That’s where I have to leave the story, but it becomes a story about difficult topics then. Maggie’s family can’t accept the life she made for herself and they can’t accept the new life of lifetime paralysis that she has been struck with. Dunn had trouble accepting being a trainer for women and has even more trouble with the survivor’s guilt of being able to walk. Maggie wants to believe that her victories mean she realized her dream, but the reality of her life being struck by irreversible tragedy as a result of it makes that difficult. It is one of the saddest movies of all time, period, and you have to watch all five stages of grief play out on screen.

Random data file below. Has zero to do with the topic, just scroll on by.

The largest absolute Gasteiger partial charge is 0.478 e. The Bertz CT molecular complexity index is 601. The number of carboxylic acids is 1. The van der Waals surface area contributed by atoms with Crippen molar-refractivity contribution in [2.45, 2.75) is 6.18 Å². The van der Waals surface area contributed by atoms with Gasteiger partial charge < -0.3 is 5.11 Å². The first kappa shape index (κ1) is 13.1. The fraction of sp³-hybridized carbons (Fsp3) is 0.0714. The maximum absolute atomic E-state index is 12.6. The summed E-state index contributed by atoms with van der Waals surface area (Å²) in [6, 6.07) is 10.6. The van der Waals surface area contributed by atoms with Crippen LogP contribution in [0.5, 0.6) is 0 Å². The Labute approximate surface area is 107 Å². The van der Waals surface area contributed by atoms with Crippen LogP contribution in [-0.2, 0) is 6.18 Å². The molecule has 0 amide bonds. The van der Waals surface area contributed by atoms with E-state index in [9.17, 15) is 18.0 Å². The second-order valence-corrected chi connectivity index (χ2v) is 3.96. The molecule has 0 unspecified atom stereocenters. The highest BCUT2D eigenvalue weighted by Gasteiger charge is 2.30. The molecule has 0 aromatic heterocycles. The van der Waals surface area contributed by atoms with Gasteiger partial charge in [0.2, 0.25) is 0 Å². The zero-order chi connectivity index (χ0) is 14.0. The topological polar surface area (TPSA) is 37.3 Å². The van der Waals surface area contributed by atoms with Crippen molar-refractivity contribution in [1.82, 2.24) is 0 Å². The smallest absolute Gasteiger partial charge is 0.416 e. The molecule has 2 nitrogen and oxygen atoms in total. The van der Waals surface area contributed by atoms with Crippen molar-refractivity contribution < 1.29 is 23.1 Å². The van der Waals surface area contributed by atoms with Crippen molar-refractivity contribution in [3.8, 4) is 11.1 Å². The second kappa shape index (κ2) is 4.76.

Million Dollar Baby has problematic elements. Jay Baruchel plays a really strangely used “simple” character (it’s not really discussed if he has an actual issue or if he’s just “simple” so I’m not sure how to say it delicately)  and the movie tries to assign other characters morality based on how they treat him. Morgan Freeman plays Dunn’s partner, but he’s largely there to provide narration and someone for Eastwood to grimace at, even though he won an Oscar for the role. Largely, everyone but Eastwood and Swank gets so little to do that they aren’t necessary outside of the fact that you need supporting characters for the main ones to have someone to bounce off. Maggie’s stupid, Southern family is especially depressing, since they represent a tremendous failure to provide something interesting. They’re just dumb and are obsessed with material possessions, the foolsThey don’t know that what matters most is what’s in here, in your heart, you clowns! For real, though, their presence is a huge tonal departure, and while it’s supposed to be it lacks any hint of nuance.